Monday, May 30, 2011

Study shows 1 in 4 minors leave LCBO stores with booze; 1 in 5 from The Beer Store; Convenience stores best at testing for age

Toronto, ON

An independent study of LCBO, The Beer Store and convenience stores has shown that the LCBO fares poorly when it comes to checking minors for age. The study, conducted by
independent research firm Statopex Field Marketing on behalf of the Ontario Convenience Stores Association, used two groups of secret shoppers, minors aged 15‐18 and young adults aged 19‐24, to randomly test retailers on how well they check for age.

“Using professionally trained secret shopping candidates, we investigated how well each of the LCBO, The Beer Store and chain convenience stores checked for age in locations all around Ontario,” said Jeff Wright, Executive Vice President, Statopex Field Marketing. “Based on a trusted and proven secret shopping methodology, this study revealed that convenience stores test best when checking for age, followed by The Beer Store and LCBO.”

When tested with underage secret shoppers (age 15‐18), convenience stores scored the highest with an 87.3% pass rate, The Beer Store next with 80.7% and LCBO last with 74.6% – meaning 1 in 4 minors successfully purchased age‐restricted products from LCBO, and 1 in 5 from The Beer Store – compared to 1 in 8 for convenience stores.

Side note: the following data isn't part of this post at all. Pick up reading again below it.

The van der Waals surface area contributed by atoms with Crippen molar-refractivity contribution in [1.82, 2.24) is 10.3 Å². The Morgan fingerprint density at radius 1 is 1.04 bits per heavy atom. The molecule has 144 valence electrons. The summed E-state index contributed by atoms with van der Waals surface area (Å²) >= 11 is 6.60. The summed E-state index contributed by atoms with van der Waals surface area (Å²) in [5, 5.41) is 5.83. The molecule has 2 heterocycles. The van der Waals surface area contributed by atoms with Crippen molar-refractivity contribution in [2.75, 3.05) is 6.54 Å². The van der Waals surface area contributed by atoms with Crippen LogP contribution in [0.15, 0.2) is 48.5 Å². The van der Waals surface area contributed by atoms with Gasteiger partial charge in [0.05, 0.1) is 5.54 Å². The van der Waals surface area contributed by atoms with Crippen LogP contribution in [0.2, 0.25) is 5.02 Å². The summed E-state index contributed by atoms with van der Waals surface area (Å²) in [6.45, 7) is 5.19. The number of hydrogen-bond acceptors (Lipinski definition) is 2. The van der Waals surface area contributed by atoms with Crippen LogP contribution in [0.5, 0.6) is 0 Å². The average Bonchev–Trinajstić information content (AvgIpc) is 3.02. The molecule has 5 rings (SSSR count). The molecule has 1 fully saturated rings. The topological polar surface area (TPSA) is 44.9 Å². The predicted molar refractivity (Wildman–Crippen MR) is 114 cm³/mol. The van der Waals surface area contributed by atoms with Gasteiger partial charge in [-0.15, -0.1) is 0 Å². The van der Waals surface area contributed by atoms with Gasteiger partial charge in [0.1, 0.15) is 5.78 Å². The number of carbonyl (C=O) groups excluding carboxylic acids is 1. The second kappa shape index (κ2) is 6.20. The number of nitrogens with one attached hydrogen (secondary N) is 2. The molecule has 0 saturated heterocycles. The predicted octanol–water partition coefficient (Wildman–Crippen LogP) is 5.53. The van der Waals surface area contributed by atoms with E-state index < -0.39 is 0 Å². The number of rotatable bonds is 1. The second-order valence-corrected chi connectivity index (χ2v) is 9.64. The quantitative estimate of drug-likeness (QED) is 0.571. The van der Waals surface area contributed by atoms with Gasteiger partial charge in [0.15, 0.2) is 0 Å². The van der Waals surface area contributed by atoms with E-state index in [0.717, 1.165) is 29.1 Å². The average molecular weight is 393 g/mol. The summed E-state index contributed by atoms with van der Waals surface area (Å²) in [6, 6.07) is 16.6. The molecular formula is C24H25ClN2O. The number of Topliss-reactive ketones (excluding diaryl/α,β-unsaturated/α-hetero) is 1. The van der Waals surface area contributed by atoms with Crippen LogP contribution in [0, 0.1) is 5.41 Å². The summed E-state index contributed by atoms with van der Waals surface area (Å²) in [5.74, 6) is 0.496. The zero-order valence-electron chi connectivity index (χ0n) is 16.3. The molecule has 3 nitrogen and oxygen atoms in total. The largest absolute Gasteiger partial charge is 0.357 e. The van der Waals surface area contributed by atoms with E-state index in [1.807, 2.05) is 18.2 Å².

Testing with young adult secret shoppers near the age of majority (age 19‐24) revealed that
convenience stores once again scored highest with a 73.3% pass rate, next was The Beer Store with 65.9%, and the LCBO once again came in last with 40.5%.

In total, the study tested 105 of the LCBO’s 611 stores, 98 of The Beer Store’s 440 stores and 93
convenience stores. The convenience store success rate testing for age shown in this Statopex study is consistent with Health Canada’s secret shopping tests of over 300 chain convenience stores in Ontario each year.
“We did this study to measure how well we’re doing our job of keeping age‐restricted products away from minors compared to the government‐run LCBO and the foreign‐owned Beer Store.

The results surprised us. Government officials have for years put the LCBO or the foreign‐owned Beer Store up as the model for keeping age‐restricted products from minors, but the facts paint a different picture,” said Dave Bryans, President of the Ontario Convenience Stores Association. “The results confirm that convenience stores lead the way when it comes to responsible community retailing and keeping age‐restricted products, like tobacco, lottery tickets and even alcohol from kids.”

Bryans added: “The convenience store industry sells more age restricted products than any other retailer and we’ve invested heavily in testing and training employees to minimize the risk of minorsgetting these products. Our driver’s licence swipe ID check program, We Expect ID, has been invaluable in helping us do that job. But there’s still room for us to improve and we continuously work with our members to get better each year.”


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